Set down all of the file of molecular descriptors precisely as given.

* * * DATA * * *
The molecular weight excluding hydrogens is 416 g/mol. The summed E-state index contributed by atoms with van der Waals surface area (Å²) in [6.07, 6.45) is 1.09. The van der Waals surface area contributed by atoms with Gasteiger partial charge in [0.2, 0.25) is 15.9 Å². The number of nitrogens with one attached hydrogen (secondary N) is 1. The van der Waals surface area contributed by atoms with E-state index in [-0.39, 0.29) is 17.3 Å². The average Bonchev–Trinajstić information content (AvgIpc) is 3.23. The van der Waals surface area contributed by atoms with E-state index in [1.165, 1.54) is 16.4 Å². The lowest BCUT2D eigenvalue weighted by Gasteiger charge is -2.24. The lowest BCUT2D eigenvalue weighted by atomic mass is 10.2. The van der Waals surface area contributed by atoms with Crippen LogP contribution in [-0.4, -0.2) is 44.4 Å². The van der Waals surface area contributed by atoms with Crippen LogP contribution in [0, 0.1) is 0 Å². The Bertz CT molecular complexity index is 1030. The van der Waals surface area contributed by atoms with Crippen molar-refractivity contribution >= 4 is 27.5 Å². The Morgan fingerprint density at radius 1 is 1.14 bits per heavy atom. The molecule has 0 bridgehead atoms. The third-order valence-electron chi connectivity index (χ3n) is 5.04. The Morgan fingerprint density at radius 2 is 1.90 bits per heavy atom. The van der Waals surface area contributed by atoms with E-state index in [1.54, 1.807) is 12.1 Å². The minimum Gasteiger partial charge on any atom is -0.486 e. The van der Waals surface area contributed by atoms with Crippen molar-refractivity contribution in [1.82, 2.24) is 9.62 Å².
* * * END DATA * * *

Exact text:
The molecular weight excluding hydrogens is 416 g/mol. The summed E-state index contributed by atoms with van der Waals surface area (Å²) in [6.07, 6.45) is 1.09. The van der Waals surface area contributed by atoms with Gasteiger partial charge in [0.2, 0.25) is 15.9 Å². The number of nitrogens with one attached hydrogen (secondary N) is 1. The van der Waals surface area contributed by atoms with E-state index in [-0.39, 0.29) is 17.3 Å². The average Bonchev–Trinajstić information content (AvgIpc) is 3.23. The van der Waals surface area contributed by atoms with E-state index in [1.165, 1.54) is 16.4 Å². The lowest BCUT2D eigenvalue weighted by Gasteiger charge is -2.24. The lowest BCUT2D eigenvalue weighted by atomic mass is 10.2. The van der Waals surface area contributed by atoms with Crippen LogP contribution in [-0.4, -0.2) is 44.4 Å². The van der Waals surface area contributed by atoms with Crippen LogP contribution in [0, 0.1) is 0 Å². The Bertz CT molecular complexity index is 1030. The van der Waals surface area contributed by atoms with Crippen molar-refractivity contribution >= 4 is 27.5 Å². The Morgan fingerprint density at radius 1 is 1.14 bits per heavy atom. The molecule has 0 bridgehead atoms. The third-order valence-electron chi connectivity index (χ3n) is 5.04. The Morgan fingerprint density at radius 2 is 1.90 bits per heavy atom. The van der Waals surface area contributed by atoms with E-state index in [1.54, 1.807) is 12.1 Å². The minimum Gasteiger partial charge on any atom is -0.486 e. The van der Waals surface area contributed by atoms with Crippen molar-refractivity contribution in [1.82, 2.24) is 9.62 Å².